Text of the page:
The Wheeling Doughboy was dedicated on Memorial Day 1931. The statue, affectionately known locally as "Lester", is named in honor of Wagoner Lester Scott, a doughboy from Wheeling who was killed during WWI. It is one of many identical "Spirit of the American Doughboy" monuments designed by Ernest Moore "E.M." Viquesney. Following years of neglect, in a state of disrepair (dented, rusted, missing bayonet and rifle, cracked base), the doughboy was restored and rededicated in 2020.
The inscriptions on the left and right lower sides of the cenotaph read:
SERVICE STAR LEGION
IN WORLD WAR
1917 - 1918
In 1940, during the original dedication of this memorial at Skinners Park, Ora Wheat, commander of Roosa-Fleming VFW Post 161, declared the 20-ton granite disc monument “dedicated to the memory of the living and dead.” Post 161 planned to add later an eternal flame and a marker intended by General Chairman Harold E. Scales during planning stages in 1938. A re-dedication ceremony on November 11, 2020 included the addition of the flame and a bronze plaque naming the 34 Port Jervis men who gave the ultimate sacrifice in the line of duty during World War I. They are: Joseph M. Alvord, James C. Bilz, William E. Bross, John Collins Jr., Tracy K. Decker, Aloysius A. Delaney, William J. Earley, James Fleming, Lewis V. Gray, George Hamilton, Harrison E. Hornbeck, Norman Howe, Charles Kalin, Walter Koenig, Joseph Mascanz, Elliott McAllister, Joseph McGuire, Charles F. Meade, Hugh Leonard Miller, William Mulligan, Horace Murtha, Francis J. O’Connor, Levi Owens, Daniel Joseph Quigley, Harold Reid, Harold P. Rooney, Isaac H. Roosa, William J. Ryan, Charles Shaneberg, Arthur Sterritt, Bruno Terpilowsky, Samuel Thorne, William Williams, and Fred Youmans.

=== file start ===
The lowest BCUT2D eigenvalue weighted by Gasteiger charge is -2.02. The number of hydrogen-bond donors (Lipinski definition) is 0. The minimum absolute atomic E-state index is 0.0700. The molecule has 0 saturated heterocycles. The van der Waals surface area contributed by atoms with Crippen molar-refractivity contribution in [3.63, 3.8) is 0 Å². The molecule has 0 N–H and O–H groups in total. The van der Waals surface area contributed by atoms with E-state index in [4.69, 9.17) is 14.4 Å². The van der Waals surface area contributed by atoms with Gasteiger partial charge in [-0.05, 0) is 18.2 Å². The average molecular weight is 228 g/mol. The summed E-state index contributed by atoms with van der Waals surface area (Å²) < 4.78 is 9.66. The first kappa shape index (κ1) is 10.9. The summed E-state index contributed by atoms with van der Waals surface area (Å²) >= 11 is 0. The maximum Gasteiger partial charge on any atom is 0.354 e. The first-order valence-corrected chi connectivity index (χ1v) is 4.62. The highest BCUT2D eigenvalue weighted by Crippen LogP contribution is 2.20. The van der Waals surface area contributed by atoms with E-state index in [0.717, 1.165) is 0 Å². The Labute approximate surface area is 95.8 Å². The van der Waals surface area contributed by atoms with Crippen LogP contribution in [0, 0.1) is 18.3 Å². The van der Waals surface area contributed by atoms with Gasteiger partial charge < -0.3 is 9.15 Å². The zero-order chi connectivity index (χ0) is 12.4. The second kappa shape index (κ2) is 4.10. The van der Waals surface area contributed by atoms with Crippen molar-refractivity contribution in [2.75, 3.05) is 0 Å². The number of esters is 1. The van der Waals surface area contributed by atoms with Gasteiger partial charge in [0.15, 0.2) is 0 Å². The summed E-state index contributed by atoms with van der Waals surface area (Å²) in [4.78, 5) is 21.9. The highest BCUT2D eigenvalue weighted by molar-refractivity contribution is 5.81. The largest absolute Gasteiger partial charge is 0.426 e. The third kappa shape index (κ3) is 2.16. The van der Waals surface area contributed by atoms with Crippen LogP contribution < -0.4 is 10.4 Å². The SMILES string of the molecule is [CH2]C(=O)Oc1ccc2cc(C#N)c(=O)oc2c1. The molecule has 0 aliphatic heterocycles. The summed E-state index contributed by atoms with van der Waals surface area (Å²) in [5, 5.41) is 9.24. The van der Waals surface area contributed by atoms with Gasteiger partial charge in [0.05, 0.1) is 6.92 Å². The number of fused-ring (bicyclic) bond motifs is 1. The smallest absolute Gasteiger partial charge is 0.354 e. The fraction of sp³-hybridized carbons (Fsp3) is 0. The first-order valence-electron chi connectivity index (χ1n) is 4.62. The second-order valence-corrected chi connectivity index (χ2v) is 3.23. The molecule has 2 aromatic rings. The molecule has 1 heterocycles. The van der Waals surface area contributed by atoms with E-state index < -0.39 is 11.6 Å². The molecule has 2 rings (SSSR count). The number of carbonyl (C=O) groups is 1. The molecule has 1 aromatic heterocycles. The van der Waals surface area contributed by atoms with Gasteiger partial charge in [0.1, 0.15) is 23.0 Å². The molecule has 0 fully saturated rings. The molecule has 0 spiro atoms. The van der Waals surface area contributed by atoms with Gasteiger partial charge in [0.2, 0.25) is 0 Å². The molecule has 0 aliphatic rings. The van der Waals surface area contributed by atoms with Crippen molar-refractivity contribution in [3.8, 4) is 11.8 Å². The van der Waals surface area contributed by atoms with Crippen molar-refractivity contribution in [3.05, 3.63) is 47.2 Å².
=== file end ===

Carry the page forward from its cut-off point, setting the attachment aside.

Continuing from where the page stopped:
The Loudoun County Memorial Plaque was erected 1921, three years after the end of World War I. The plaque, on a stone monument, lists 30 names of Loudoun County residents who died serving during the Great War. The names of three of those residents are at the bottom of the plaque, separated by a line - they are the three Black people of the group: Pvts. Ernest Gilbert, Valentine B. Johnson and Samuel C. Thornton. Plans are currently underway to replace this plaque with a new one with a similar design, with all of the names listed together alphabetically, not segregated. It is hoped that the memorial will be re-dedicated in 2021 on its 100th anniversary.
Erected in 1968, this monument consists of a marble obelisk and fountains, with life-size figures of military personnel. It honors the Alabama citizens who have served in America's wars. A Hall of Honor commemorates those who have received the Congressional Medal of Honor.